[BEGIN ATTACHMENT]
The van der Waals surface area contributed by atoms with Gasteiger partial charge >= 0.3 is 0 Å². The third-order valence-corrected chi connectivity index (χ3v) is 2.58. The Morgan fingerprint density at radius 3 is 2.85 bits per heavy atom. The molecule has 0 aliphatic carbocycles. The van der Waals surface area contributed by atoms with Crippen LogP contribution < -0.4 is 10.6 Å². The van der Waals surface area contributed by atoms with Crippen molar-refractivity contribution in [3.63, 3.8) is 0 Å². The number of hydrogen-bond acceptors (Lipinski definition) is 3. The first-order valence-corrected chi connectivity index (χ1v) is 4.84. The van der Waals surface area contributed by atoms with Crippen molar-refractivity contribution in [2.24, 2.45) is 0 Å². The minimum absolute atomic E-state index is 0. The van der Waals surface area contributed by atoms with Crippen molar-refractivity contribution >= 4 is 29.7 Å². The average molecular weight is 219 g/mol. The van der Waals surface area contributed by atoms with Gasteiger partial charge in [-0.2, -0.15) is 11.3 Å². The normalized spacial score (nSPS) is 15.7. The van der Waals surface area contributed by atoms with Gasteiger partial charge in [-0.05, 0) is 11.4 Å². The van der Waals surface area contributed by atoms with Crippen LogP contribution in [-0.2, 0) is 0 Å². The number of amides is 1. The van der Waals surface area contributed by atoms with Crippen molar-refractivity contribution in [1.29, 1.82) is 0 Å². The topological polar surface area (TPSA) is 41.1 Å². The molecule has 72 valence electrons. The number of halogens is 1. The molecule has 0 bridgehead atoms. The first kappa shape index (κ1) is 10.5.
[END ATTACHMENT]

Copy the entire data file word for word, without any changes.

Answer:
The van der Waals surface area contributed by atoms with Gasteiger partial charge >= 0.3 is 0 Å². The third-order valence-corrected chi connectivity index (χ3v) is 2.58. The Morgan fingerprint density at radius 3 is 2.85 bits per heavy atom. The molecule has 0 aliphatic carbocycles. The van der Waals surface area contributed by atoms with Crippen LogP contribution < -0.4 is 10.6 Å². The van der Waals surface area contributed by atoms with Crippen molar-refractivity contribution in [3.63, 3.8) is 0 Å². The number of hydrogen-bond acceptors (Lipinski definition) is 3. The first-order valence-corrected chi connectivity index (χ1v) is 4.84. The van der Waals surface area contributed by atoms with Crippen molar-refractivity contribution in [2.24, 2.45) is 0 Å². The minimum absolute atomic E-state index is 0. The van der Waals surface area contributed by atoms with Crippen molar-refractivity contribution >= 4 is 29.7 Å². The average molecular weight is 219 g/mol. The van der Waals surface area contributed by atoms with Gasteiger partial charge in [-0.2, -0.15) is 11.3 Å². The normalized spacial score (nSPS) is 15.7. The van der Waals surface area contributed by atoms with Gasteiger partial charge in [-0.05, 0) is 11.4 Å². The van der Waals surface area contributed by atoms with Crippen LogP contribution in [-0.2, 0) is 0 Å². The number of amides is 1. The van der Waals surface area contributed by atoms with Crippen molar-refractivity contribution in [1.29, 1.82) is 0 Å². The topological polar surface area (TPSA) is 41.1 Å². The molecule has 72 valence electrons. The number of halogens is 1. The molecule has 0 bridgehead atoms. The first kappa shape index (κ1) is 10.5.